Currently viewing the category: "New Titles & Resources"



Directory of Open Access Journals is one of the leading databases for you to find open access journal articles, and for those of you who already use DOAJ to find articles you most likely noticed it transitioned to a more search friendly interface.

DOAJ’s moved from their basic keyword search to be more robust, allowing users to find articles narrow and limit their searches. There is also the ability to search for publishers who have journals with a certain copyright license. So if you’re grant requires you to publish in a CC-BY journal, then DOAJ could help you out! And as also, if you can’t find what you are looking for get in contact with the library. We’re here to help you find what you need!

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6451_113414603068_4465910_n Debra Berlandstein, Associate Direct of HHSL

HHSL’s Associate Direct, Debra Berlanstein, was recently highlighted in TuftsNow for her involvement in a systematic review to find out if it is safe to exercise while undergoing cancer treatment.  Checkout the article to find out more about the study!

If you need assistance with your own systematic review, setup an appointment with a librarian at or stop by the Library Service Desk on Sackler 4!

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Thinking about undertaking a systematic review or wondering what they are?

Then check out our new research guide!

It provides an introduction to the requirements, search strategies and resources needed to conduct the literature review portion of a systematic review.


The guide contains links to major guidelines, provides information for formulating good searchable questions, tips & tricks for searching databases and extensive lists of databases and resources for your searching pleasure. We’d love for you to take some time and discover what the guide has to offer. Please contact us with suggestions and feedback!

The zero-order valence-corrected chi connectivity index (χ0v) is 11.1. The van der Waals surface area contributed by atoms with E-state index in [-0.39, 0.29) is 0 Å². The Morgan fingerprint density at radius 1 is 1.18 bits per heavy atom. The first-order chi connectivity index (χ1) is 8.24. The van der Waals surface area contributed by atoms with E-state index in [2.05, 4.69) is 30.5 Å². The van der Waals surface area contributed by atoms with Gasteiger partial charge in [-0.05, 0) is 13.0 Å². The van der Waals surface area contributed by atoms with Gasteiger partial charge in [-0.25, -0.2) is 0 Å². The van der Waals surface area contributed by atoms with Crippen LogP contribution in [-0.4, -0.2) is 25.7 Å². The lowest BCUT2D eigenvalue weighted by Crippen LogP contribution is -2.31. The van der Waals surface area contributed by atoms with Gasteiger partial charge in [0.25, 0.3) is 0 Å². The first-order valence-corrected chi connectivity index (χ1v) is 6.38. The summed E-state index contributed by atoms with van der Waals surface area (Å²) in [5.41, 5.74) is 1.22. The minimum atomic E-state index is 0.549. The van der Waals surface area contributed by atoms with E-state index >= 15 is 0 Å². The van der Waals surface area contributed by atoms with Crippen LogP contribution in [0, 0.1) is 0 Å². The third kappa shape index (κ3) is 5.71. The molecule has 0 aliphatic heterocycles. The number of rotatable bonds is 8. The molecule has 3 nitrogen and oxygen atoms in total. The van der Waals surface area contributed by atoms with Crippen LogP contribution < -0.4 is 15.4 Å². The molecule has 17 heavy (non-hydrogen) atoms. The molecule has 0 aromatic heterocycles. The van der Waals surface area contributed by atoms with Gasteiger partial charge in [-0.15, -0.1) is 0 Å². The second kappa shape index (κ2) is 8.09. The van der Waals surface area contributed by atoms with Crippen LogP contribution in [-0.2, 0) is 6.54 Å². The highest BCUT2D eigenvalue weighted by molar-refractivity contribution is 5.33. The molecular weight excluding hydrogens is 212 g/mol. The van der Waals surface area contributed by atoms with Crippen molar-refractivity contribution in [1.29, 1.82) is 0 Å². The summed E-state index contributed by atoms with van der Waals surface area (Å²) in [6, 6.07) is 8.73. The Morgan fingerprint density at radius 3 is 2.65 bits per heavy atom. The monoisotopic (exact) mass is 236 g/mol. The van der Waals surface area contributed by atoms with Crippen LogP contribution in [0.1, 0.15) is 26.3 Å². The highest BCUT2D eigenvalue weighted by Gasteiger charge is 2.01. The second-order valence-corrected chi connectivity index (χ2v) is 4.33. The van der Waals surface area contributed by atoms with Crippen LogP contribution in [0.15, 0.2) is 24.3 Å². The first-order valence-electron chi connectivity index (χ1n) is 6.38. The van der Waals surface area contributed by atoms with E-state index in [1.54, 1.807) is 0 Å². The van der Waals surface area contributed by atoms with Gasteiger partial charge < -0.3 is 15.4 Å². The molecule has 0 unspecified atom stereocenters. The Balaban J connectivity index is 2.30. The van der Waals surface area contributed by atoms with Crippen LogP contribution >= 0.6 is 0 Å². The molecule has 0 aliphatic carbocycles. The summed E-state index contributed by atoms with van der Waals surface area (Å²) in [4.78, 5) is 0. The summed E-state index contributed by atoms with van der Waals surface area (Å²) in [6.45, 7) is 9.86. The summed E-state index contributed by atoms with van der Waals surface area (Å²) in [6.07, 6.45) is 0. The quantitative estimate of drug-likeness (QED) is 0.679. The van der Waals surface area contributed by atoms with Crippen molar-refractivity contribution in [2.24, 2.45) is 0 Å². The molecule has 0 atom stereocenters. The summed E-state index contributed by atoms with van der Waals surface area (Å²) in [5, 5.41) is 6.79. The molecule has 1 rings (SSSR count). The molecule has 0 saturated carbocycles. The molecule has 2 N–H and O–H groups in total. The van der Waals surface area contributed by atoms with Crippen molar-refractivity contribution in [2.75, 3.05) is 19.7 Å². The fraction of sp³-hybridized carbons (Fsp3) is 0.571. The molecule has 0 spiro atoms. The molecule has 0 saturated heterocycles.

Find it:

You can also find it linked from the portals and on the Research Guides page under “Services” on the Library homepage.

The following eJournals are now available for the Tufts community, most as a direct result from requests by faculty and students.

Check out the latest:

Coming soon: 

Food, Culture & Society


The Collections department is happy to hear from you with suggestions on what to purchase and we try to fill as many requests as budget and licensing considerations allow.

Like to suggest a purchase? Contact or fill out our request form.

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 “But does it really work?”  In our sound-bite saturated news media, it’s difficult to discern which health studies demonstrate effectiveness and which studies do not. How do we know when medical news is evidence worth paying attention to – or – when it is just ‘print noise’?

PubMed Health is a service of the U.S. National Library of Medicine that was designed to help consumers and clinicians answer the question, “what works?” PubMed Health “specializes in reviews of clinical effectiveness research, with easy-to-read summaries for consumers as well as full technical reports.” It provides information on how to assess the research results as well as how to read health news.

One of the most valuable features of PubMed Health is “Behind the Headlines,” a joint project of the National Health Service and the U.S. National Library of Medicine. “Behind the Headlines” evaluates current medical news for accuracy and also describes how medical news stories come to acquire their “spin”.

Check out PubMed Health – it works!